us to enter the very places that he walks, may cause us to stand in opposition to the very
powers that claimed his life. May cause us to say good-bye to Tradition and what others
think takes us along a high-level service and commitment with low-level pay backs.
Dixie, my wife, was recently leading a high school class in a discussion about how
God is creator and sovereign of the earth. The discussion then moved to Christ as savior
and lord of our lives. Then Dixie walked over to the flipchart and wrote in big letters
this question, "What does it mean to say Jesus is Lord of my life?"
Several good responses followed. She knew that at least one student was beginning
understand the ramifications of Jesus as Lord when Anna interrupted and said, "But I
dont want anyone to be in charge of my life - I want to be completely in charge of
my own life." Anna was honest with her feelings-and honest about the risk involved in
coming under the tutelage of Another.
What does it look like to choose the best, to choose to follow Jesus with
conviction? In 1977 Oscar Romero was the bishop of El Salvador. At the time sharecroppers
had no rights and rich landowners and the military kept each other in business. And
priests who stood with the sharecroppers and fought back were considered
It wasnt long before this quiet priest became archbishop Romero. At his
installation he said, "I come from a world of books. Much can be learned from their
pages. Yet, I have much to learn . . . we in the church must keep to the center, and seek
Oscar Romero soon found himself in a quagmire of trouble. On one hand were the
sharecroppers and subversive priests who promoted violence against their enemies, but on
the other hand were the landowners, military, and President-elect. Then it happened. A
close priest friend of his was murdered. Then a landowner was kidnapped.
The turning point came when Oscar Romero went to the village where the
president-elect had closed the church that the murdered priest had served. The militia had
taken over the church and turned it into a barracks. Romero told the soldier in charge
that he was there to take the Eucharist. Hearing that, the soldier turned and opened fire
on the cross, the altar, and the Eucharist bread. His men forced Romero to leave the
church. He left.
But then he came back. He got out, put on his alb and stole and then resolutely
set his face for the church. Two other priests joined him. Then village people marched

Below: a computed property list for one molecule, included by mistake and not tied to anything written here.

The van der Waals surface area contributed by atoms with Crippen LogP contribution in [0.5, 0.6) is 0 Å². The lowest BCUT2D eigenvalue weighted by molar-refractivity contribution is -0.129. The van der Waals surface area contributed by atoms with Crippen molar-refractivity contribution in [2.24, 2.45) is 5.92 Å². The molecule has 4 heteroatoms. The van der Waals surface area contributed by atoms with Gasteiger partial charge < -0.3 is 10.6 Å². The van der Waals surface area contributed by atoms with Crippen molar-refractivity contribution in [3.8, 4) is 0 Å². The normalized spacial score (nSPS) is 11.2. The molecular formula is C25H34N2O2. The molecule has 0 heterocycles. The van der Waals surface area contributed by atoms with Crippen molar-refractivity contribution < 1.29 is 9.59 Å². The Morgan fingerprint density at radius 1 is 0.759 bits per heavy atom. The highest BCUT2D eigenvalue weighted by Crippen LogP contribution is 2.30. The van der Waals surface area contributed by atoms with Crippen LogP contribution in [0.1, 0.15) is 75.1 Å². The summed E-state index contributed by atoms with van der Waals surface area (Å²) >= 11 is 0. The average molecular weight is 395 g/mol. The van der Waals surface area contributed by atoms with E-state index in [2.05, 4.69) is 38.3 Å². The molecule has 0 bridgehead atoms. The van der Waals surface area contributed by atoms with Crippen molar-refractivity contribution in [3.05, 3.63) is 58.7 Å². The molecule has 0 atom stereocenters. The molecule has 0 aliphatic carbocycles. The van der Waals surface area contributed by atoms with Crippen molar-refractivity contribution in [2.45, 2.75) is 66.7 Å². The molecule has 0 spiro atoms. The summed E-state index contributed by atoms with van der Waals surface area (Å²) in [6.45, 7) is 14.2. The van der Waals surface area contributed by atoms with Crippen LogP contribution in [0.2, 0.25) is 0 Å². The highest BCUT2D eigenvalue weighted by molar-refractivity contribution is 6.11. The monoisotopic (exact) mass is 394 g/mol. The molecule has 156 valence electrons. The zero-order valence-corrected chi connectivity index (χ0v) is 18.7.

with them. Even as they faced armed soldiers, Romero and the people walked into the
church. Archbishop Romero cried out, "I have come to retake possession of the church
and to strengthen those who the enemies have trampled down. Jesus is crucified for
This quiet priest had made a choice to follow Jesus. He never realized where
following him would lead. The more he saw peoples pain, suffering, their hunger for
liberty, the more he followed Jesus. But dont priests know Jesus de facto? The
Romero who was a bookworm knew about Jesus Christ. The Romero who took back the church in
the face of armed guards knew personally the Christ who was crucified in the people
In the end, following Jesus led to Romeros assassination. That wasnt
his script. He never yearned to be a martyr. But he did make a decision way back in his
seminary days -he chose between the good and the best. The best cost him his life.
No, were not Jesus Christ and were not Oscar Romero. We just do our
9-5 jobs and go home for supper most days. We will not end our lives by assassination for
a cause celebre. But what Romeros life and Lukes story about following Jesus
is saying is this: the decision to follow Jesus is not an easy choice. It may mean going
against the culture we know and perhaps even the plans that our family has already made
for our life. It is a choice between the good and the best. But yes when Jesus calls us to
follow him will be the best possible choice we could ever make, for it will free us to
carry out our mission in life, free us to love our family without needing to have the
universe revolve around it, and free us to leave a legacy that will lead others to their
mission in life.
We do not know how the three would-be followers on the road decided. We do know
about one archbishop in El Salvador. Oscar Romero was an ordinary, rather non-political,
quiet Christian, just like many of us. Given a choice between very good and the best, he
decided to follow Jesus. And that has made all the difference.
Jesus calls us to follow. He paints a clear picture of discipleship. But the
choice is up to us. How will we decide? How will you decide? Amen.